nin137

Nick's Journal
2009-11-20 23:23:40 (UTC)

The Rule of Law

i like to think that there are two variations to the rule of
law. there is the usual interpretation, which i would like
to think of as the liberal (ideological) view. that being:
every person gets their day in court. whether you're a
homeless welfare mother with 20 kids or a top ceo with all
the power in the world, you are the same in the eyes of the
law. there is no color, creed, sexual orientation, or any
sort of preference or discrimination in the eyes of the law
when a case is brought before it. all that a court can see
is the legal aspect of a person. almost like plato's cave:
only the shadows of legal matters are seen, projected by
whatever entity it may come from.

ironically enough, the ideal liberal justice, sottomayor, is
an abomination to this liberal notion. to her there are
very real differences in people who come before the court
(and even more so, those who sit behind the bar!). that's
why i can't stand her, she's an affront to the ideological
view of the rule of law, she completely undermines what most
liberals hold so dearly. now, of course judges are just
humans and all of them have their biases (in fact a whole
school of thought was built around this "realist" notion of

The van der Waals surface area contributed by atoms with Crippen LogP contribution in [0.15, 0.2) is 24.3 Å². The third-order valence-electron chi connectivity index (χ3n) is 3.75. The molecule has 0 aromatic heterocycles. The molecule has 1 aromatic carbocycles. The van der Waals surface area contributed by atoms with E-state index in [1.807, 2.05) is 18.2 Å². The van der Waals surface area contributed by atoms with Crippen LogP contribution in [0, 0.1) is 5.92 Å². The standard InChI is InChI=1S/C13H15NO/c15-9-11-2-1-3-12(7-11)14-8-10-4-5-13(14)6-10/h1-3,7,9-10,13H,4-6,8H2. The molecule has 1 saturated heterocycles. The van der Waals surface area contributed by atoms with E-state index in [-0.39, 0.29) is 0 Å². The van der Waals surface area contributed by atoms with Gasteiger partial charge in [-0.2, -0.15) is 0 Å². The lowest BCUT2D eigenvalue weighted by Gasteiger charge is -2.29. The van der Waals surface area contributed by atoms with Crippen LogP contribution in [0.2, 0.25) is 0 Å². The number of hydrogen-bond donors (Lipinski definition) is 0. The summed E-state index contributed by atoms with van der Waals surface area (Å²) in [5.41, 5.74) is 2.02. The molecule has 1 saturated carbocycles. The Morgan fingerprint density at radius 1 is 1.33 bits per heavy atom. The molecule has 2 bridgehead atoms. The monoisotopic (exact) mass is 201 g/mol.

judges), but when one judge so flagrantly touts her
preferences then you can only expect a very narrow,
"targeted" approach to her judicial manner. not the "one
size fits all" that the rule of law is meant to uphold.

the second aspect of the rule of law that i like to think of
as the conservative (righteousness) view concerns the
immutability of the law. now of course the law isn't truly
immutable, in fact, our case law system is built on the
premise that small changes in the law are made as it
"evolves". law does change, and i'd like to think mostly
for the better. it is not so much that the law itself
doesn't change but the fact that YOU can't change the law.

translated: no matter who you are, if you commit a crime the
law will get you. the righteous arm of the law will haul
you into court, lay down its verdict and be done with you.
100 out of 100 times if you steal a loaf of bread you will
get sentenced. whether you are a homeless welfare mother of
20 or a top ceo with all the power in the world. in reality
of course, this doesn't always happen. but it happens
enough so that the faith in our legal system is upheld.

i think the immutability of the law in its enforcement and
judgment is really the backbone of our legal system, because
that is all that we have in ensuring the populace that our
legal system is in fact fair and righteous. but of course
it's not enough for people to know that the law will "follow
through with its edicts" they must also feel that they are
rightfully protected under it.

this is why there always has to be equality in civil rights
(i'm looking at your prop 8!). no one group of people
should be made to feel that they are outside the law. this
of course is what leads to the abhorrent violence in the
drug zones. those drug dealers know that they can't look to
the law and therefore take it into their own hands to
devastating consequences.

for all its shortcomings (sottomayor and prop 8) the legal
system adheres to the rule of law (in both views) quite
admirably. i like to think of our legal system as a
beautiful, majestic dragon, constantly breathing the
righteous breath of fire while spreading its wings to cover
all those who wish to turn to it for safety.